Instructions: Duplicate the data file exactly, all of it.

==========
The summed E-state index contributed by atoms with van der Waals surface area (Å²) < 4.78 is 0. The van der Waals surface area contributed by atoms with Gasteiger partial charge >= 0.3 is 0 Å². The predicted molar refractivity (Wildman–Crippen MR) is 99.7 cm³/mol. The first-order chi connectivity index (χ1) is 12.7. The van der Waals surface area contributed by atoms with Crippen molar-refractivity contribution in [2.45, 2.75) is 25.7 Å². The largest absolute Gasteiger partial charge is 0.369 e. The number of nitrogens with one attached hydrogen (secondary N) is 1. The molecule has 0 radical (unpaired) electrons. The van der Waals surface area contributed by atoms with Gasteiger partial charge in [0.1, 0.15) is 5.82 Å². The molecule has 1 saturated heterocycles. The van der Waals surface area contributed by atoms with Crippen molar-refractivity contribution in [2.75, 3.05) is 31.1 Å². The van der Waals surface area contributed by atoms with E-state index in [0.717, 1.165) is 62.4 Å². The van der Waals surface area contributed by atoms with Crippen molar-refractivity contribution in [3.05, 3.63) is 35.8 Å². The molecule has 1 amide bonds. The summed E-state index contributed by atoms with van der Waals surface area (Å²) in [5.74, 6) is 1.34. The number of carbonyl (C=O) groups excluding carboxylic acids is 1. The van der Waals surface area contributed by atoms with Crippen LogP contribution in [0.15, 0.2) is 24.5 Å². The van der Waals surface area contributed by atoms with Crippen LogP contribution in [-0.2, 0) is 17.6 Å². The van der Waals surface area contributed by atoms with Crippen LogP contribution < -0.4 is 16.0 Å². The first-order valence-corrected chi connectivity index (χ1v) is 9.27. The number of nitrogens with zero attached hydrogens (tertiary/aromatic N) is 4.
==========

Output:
The summed E-state index contributed by atoms with van der Waals surface area (Å²) < 4.78 is 0. The van der Waals surface area contributed by atoms with Gasteiger partial charge >= 0.3 is 0 Å². The predicted molar refractivity (Wildman–Crippen MR) is 99.7 cm³/mol. The first-order chi connectivity index (χ1) is 12.7. The van der Waals surface area contributed by atoms with Crippen molar-refractivity contribution in [2.45, 2.75) is 25.7 Å². The largest absolute Gasteiger partial charge is 0.369 e. The number of nitrogens with one attached hydrogen (secondary N) is 1. The molecule has 0 radical (unpaired) electrons. The van der Waals surface area contributed by atoms with Gasteiger partial charge in [0.1, 0.15) is 5.82 Å². The molecule has 1 saturated heterocycles. The van der Waals surface area contributed by atoms with Crippen molar-refractivity contribution in [2.75, 3.05) is 31.1 Å². The van der Waals surface area contributed by atoms with E-state index in [0.717, 1.165) is 62.4 Å². The van der Waals surface area contributed by atoms with Crippen molar-refractivity contribution in [3.05, 3.63) is 35.8 Å². The molecule has 1 amide bonds. The summed E-state index contributed by atoms with van der Waals surface area (Å²) in [5.74, 6) is 1.34. The number of carbonyl (C=O) groups excluding carboxylic acids is 1. The van der Waals surface area contributed by atoms with Crippen LogP contribution in [0.15, 0.2) is 24.5 Å². The van der Waals surface area contributed by atoms with Crippen LogP contribution in [-0.2, 0) is 17.6 Å². The van der Waals surface area contributed by atoms with Crippen LogP contribution < -0.4 is 16.0 Å². The first-order valence-corrected chi connectivity index (χ1v) is 9.27. The number of nitrogens with zero attached hydrogens (tertiary/aromatic N) is 4.